The vgll3 Locus Controls Age at Maturity in Wild and Domesticated Atlantic Salmon(Salmo salar L.) Males
Peer reviewed, Journal article
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Original versionPLoS Genetics 2015 https://doi.org/10.1371/journal.pgen.1005628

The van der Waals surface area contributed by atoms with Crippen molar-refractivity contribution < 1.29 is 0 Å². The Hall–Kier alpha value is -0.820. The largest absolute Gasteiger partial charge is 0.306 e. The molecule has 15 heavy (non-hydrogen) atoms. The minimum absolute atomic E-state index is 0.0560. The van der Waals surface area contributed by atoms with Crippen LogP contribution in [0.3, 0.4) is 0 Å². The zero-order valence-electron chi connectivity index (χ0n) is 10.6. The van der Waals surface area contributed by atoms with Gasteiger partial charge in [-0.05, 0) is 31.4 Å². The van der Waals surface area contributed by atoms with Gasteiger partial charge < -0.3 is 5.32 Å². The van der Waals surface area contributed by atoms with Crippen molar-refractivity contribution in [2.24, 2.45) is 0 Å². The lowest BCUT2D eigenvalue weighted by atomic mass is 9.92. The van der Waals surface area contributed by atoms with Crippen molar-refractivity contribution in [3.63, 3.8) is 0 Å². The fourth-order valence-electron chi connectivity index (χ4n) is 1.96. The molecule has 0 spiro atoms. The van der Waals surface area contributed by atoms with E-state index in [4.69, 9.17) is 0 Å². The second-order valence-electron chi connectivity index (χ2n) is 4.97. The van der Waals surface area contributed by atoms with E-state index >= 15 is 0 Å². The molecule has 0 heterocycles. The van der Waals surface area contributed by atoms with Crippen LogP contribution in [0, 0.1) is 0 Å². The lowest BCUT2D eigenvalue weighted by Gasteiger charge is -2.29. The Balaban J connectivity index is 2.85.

Wild and domesticated Atlantic salmon males display large variation for sea age at sexual maturation, which varies between 1–5 years. Previous studies have uncovered a genetic predisposition for variation of age at maturity with moderate heritability, thus suggesting a polygenic or complex nature of this trait. The aim of this study was to identify associated genetic loci, genes and ultimately specific sequence variants conferring sea age at maturity in salmon. We performed a genome wide association study (GWAS) using a pool sequencing approach (20 individuals per river and phenotype) of male salmon returning to rivers as sexually mature either after one sea winter (2009) or three sea winters (2011) in six rivers in Norway. The study revealed one major selective sweep, which covered 76 significant SNPs in which 74 were found in a 370 kb region of chromosome 25. Genotyping other smolt year classes of wild and domesticated salmon confirmed this finding. Genotyping domesticated fish narrowed the haplotype region to four SNPs covering 2386 bp, containing the vgll3 gene, including two missense mutations explaining 33–36% phenotypic variation. A single locus was found to have a highly significant role in governing sea age at maturation in this species. The SNPs identified may be both used as markers to guide breeding for late maturity in salmon aquaculture and in monitoring programs of wild salmon. Interestingly, a SNP in proximity of the VGLL3 gene in humans (Homo sapiens), has previously been linked to age at puberty suggesting a conserved mechanism for timing of puberty in vertebrates. Author Summary. For most species the factors that contribute to the genetic predisposition for age at maturity are currently unknown. In salmon aquaculture early maturation is negative for the growth, disease resistance and flesh quality. In addition, using populations of salmon selected to mature late may limit the genetic impact of aquaculture escapees, as these late maturing fish are more likely to die before they reach maturity. The aim of this study was to elucidate the genetic predisposition for salmon maturation. We determined the sequences of genomes from Atlantic salmon maturing early and late in six Norwegian rivers. This methodology enabled us to identify a short genomic region involved in determining the age at maturity in male Atlantic salmon. This region has also previously been linked to time of puberty in humans–supporting a general mechanism behind age at maturity in vertebrates. The results of this study may be used to breed salmon that are genetically predisposed to mature late which will improve welfare and production in aquaculture industry and aid in the management of escaped farmed salmon.